In recent years, the fluctuating and often bizarre news coming out of the Bahamas—in regards to it’s changing views and governance of flats fishing access and conservation—has been nothing, if not confusing. Today, the shouting and name-calling has all but died out, and rising from the regulatory dust cloud is a new blueprint of Bahamian fishing and guiding codification and law. Below, are the most recent statements from the Minister of Agriculture and Marine Resources, Alfred Gray, in which he explains the recent changes and what it means for visitors and guides alike.
The Hon. V. Alfred Gray, MP.,
Ministry of Agriculture and Marine Resources
Establishment of A Regulatory Framework For
The Fly Fishing Industry in The Bahamas
In the Conference Room of the Ministry of
Agriculture and Marine Resources
Wednesday, 4th January 2017
Ladies and gentlemen, the fly-fishing industry (world-wide) is said to be with (in revenue terms) over 5 billion dollars and in the Bahamas, it is said to be worth more than $500 million in revenue annually. For almost 20 years and under several administrations, the men and women involved in the industry, led by one Prescott Smith, have been seeking to have this very important industry regulated and include legal framework, which would set out the rules and regulations to govern the industry in the Bahamas.
About 6 or 7 years ago, the majority of the guides in the Bahamas, formed themselves in to a registered body called the “Bahamas fly fish association. Two years ago, the government of the Bahamas, (led by my ministry), agreed to the regulation of the fly-fishing industry in the Bahamas. As a result, months of consultations and negotiations began with all stakeholders throughout the Bahamas. These consultations resulted in draft regulations being prepared and presented to the cabinet for its consideration. After several drafts and worldwide circulation of the same, cabinet finally approved the regulations in October of 2016.
Ladies and gentlemen, the flats fishing sector, is an important part of the Bahamas’ tourism product and is responsible for the employment of hundreds of Bahamians throughout the Bahamas. This is particularly true for the islands of Andros, Abaco, Acklins, Crooked Island, Eleuthera, Bimini, Long Island and Mayaguana. Because this sector was not governed by any form of regulations, those involved in the industry, acted as they desired, without rules or regulations and without any safeguard for conservation and sustainability of the industry. This position we believe could not be continued.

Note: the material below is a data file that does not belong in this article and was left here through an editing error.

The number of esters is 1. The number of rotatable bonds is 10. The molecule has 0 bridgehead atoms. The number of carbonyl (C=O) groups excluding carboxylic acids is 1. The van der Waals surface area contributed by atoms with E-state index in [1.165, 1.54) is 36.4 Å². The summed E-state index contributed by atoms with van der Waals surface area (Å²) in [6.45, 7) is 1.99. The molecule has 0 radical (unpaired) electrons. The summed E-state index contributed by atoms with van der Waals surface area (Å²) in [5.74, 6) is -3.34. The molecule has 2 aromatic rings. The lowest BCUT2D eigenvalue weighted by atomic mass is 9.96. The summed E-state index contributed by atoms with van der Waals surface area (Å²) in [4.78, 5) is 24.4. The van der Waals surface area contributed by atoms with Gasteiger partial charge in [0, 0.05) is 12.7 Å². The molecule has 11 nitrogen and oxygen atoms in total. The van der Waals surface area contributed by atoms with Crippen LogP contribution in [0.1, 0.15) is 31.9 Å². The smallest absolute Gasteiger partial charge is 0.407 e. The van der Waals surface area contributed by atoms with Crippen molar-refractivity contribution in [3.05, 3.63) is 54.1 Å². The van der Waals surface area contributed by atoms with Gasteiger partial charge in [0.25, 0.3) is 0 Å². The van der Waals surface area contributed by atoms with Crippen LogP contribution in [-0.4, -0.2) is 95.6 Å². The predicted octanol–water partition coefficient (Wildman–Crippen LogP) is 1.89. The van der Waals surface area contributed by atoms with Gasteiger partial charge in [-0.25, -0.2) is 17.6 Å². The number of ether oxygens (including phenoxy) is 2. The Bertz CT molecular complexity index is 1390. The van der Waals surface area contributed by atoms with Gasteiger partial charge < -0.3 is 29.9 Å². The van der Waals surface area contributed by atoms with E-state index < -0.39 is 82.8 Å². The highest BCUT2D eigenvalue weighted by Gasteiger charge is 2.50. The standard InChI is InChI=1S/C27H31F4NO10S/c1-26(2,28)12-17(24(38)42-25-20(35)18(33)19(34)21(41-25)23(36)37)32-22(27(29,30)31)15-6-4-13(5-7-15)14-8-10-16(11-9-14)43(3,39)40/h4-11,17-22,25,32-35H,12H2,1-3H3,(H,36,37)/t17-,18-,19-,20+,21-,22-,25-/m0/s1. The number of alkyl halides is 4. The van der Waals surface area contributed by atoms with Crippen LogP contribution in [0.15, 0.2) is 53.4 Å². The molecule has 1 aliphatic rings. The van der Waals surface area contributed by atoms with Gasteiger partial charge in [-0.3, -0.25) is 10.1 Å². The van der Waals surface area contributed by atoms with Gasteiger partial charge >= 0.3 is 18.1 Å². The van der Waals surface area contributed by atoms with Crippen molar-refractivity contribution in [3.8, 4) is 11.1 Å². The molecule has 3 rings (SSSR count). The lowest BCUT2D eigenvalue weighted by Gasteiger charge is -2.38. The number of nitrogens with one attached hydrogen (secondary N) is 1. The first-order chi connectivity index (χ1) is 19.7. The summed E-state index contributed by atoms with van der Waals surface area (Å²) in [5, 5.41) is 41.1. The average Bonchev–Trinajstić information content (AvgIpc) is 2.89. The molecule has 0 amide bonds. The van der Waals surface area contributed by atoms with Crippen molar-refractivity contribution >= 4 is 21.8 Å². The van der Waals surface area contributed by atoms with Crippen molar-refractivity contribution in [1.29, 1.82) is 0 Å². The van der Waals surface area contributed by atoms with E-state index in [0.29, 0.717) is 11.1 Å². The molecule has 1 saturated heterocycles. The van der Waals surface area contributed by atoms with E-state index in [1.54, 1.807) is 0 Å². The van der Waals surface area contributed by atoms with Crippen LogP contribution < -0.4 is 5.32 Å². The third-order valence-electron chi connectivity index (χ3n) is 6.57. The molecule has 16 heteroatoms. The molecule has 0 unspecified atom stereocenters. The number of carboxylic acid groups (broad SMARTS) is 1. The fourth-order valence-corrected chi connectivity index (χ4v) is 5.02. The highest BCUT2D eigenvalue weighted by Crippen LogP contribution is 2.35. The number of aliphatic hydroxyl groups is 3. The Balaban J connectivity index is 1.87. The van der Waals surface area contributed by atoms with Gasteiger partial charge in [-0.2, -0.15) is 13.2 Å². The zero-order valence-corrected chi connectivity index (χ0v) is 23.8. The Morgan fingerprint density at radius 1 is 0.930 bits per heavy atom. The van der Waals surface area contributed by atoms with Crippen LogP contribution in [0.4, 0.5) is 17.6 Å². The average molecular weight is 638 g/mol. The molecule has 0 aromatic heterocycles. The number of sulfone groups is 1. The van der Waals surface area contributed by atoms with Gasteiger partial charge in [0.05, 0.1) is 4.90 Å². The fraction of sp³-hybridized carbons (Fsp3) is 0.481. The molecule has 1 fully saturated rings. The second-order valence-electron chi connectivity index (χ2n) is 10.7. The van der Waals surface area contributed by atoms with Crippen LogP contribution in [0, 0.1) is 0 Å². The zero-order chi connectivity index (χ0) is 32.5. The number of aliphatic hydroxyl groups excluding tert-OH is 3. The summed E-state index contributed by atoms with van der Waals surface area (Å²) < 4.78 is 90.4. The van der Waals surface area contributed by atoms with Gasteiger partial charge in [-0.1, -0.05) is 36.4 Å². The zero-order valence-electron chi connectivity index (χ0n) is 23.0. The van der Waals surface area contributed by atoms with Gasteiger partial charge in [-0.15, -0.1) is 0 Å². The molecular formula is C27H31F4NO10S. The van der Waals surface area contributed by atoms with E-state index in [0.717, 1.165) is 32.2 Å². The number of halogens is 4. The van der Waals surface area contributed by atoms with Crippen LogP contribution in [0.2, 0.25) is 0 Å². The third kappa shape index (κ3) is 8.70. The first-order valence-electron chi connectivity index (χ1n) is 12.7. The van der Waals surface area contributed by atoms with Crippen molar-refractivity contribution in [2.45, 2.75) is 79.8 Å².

As far as we are aware, the Bahamas was the only country in the Caribbean and the Americas, and other competing jurisdiction, which had no law governing the fly fish industry.
Ladies and gentlemen, its important for me to say, that the consultative meetings, were attended by all stakeholders, inclusive of the ministry of tourism, fishing guides, marina and hotel operators, fishing lodge operators, Bahamas national trust, and other conservation groups, and non-government organizations. All under the watchful eyes and guidance of the attorney general’s office, with input from the department of marine resources.
In addition, to the meetings held, my ministry also solicited the views, and did receive inputs from interested persons and private sector stakeholders (who were unable to attend the meetings) via email, and fax messages, which emails and faxes were all scrutinized acknowledged and where necessary, those views were factored into the final regulation.
These regulation will require all persons using the flats, such as guides anglers and DIY’s, to have a license issued by the department of marine resources in new providence, or the family island administrators in the family islands and soon we will have the licenses issued on line, for a small license fee – daily fee is $5.00, weekly fee is $20.00 and yearly fee is $60.00. All guides are expected to be certified overtime by the ministry of tourism and the department of marine resources, in conjunction with approved fly fishing associations in the Bahamas.
SOME OF THE THINGS TO NOTE
- BAHAMIAN CERTIFIED FISHING GUIDES WILL BE EMPLOYEDNECESSARY IF TWO(2) OR MORE ANGLERS ARE FISHING IN THE FLATS BY MEANS OF A VESSEL (SKIFFS, ETC).
- ONLY BAHAMIAN REGISTERED VESSELS WILL BE ALLOWED ON THE FLATS.
- ONLY BAHAMIANS WILL BE ALLOWED TO ACT AS GUIDES.
- ALL ANGLERS OVER THE AGE OF 12 WILL NEED A LICENCE TO FISH.
- DO IT YOURSELFERS OR DYI’s WILL NEED NO FISHING GUIDE.
- A CONSERVATION FUND WILL BE ESTABLISHED FOR THE CONSERVATION AND MANAGEMENT OF THE FLATS AND ITS FISHERY RESOURCES.
- NO COMMERCIAL FISHING IN THE FLATS WILL BE ALLOWED.
- THE FISHERY COVERED BY THIS REGULATION INCLUDES THE BONE FISH, THE TARPON, THE COBIA AND THE PERMIT FISHERIES.
- THE FINES AND PENALTIES AS SET OUT IN REGULATIONS WILL BE STRICTLY ENFORCED.
Finally ladies and gentlemen, I hereby announce today that these regulations will come into effect on Monday, 9th January 2017. I know if everyone does their part in the observance of these regulations, the fly fishing industry in the Bahamas will grow from strength to strength.
For more info or to contact local officials go to www.bahamas.gov.bs
To read Miles Nolte’s story “Muddy Waters in the Bahamas,” an in-depth coverage of these events and regulations as written for American Angler magazine, CLICK HERE.